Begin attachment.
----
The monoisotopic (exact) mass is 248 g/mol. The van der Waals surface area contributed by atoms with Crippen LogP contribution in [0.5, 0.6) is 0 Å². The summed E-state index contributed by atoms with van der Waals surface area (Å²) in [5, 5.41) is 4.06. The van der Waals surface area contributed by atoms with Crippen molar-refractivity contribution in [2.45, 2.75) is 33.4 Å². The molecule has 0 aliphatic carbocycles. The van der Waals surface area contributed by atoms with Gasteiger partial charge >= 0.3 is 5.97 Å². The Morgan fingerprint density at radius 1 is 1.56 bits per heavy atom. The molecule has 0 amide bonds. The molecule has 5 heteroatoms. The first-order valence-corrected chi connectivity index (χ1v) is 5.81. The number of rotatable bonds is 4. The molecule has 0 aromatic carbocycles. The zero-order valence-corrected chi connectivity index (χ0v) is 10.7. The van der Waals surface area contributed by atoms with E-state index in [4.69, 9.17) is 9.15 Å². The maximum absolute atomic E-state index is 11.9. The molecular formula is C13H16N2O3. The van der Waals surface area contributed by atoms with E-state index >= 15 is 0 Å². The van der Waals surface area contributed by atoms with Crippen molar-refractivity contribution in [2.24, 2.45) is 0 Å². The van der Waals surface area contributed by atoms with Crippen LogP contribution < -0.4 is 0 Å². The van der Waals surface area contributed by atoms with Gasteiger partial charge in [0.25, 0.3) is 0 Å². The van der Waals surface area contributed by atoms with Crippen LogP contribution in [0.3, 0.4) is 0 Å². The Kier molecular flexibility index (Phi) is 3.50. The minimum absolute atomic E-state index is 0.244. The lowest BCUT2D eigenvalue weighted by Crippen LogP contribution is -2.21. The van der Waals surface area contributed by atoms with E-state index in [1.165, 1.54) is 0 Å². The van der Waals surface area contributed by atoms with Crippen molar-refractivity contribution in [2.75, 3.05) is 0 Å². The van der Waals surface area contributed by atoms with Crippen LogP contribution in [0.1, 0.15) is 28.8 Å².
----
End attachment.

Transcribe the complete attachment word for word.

The monoisotopic (exact) mass is 248 g/mol. The van der Waals surface area contributed by atoms with Crippen LogP contribution in [0.5, 0.6) is 0 Å². The summed E-state index contributed by atoms with van der Waals surface area (Å²) in [5, 5.41) is 4.06. The van der Waals surface area contributed by atoms with Crippen molar-refractivity contribution in [2.45, 2.75) is 33.4 Å². The molecule has 0 aliphatic carbocycles. The van der Waals surface area contributed by atoms with Gasteiger partial charge >= 0.3 is 5.97 Å². The Morgan fingerprint density at radius 1 is 1.56 bits per heavy atom. The molecule has 0 amide bonds. The molecule has 5 heteroatoms. The first-order valence-corrected chi connectivity index (χ1v) is 5.81. The number of rotatable bonds is 4. The molecule has 0 aromatic carbocycles. The zero-order valence-corrected chi connectivity index (χ0v) is 10.7. The van der Waals surface area contributed by atoms with E-state index in [4.69, 9.17) is 9.15 Å². The maximum absolute atomic E-state index is 11.9. The molecular formula is C13H16N2O3. The van der Waals surface area contributed by atoms with E-state index >= 15 is 0 Å². The van der Waals surface area contributed by atoms with Crippen molar-refractivity contribution in [2.24, 2.45) is 0 Å². The van der Waals surface area contributed by atoms with Crippen LogP contribution < -0.4 is 0 Å². The van der Waals surface area contributed by atoms with Gasteiger partial charge in [0.25, 0.3) is 0 Å². The van der Waals surface area contributed by atoms with Crippen LogP contribution in [0.3, 0.4) is 0 Å². The Kier molecular flexibility index (Phi) is 3.50. The minimum absolute atomic E-state index is 0.244. The lowest BCUT2D eigenvalue weighted by Crippen LogP contribution is -2.21. The van der Waals surface area contributed by atoms with E-state index in [1.165, 1.54) is 0 Å². The van der Waals surface area contributed by atoms with Crippen molar-refractivity contribution in [2.75, 3.05) is 0 Å². The van der Waals surface area contributed by atoms with Crippen LogP contribution in [0.1, 0.15) is 28.8 Å².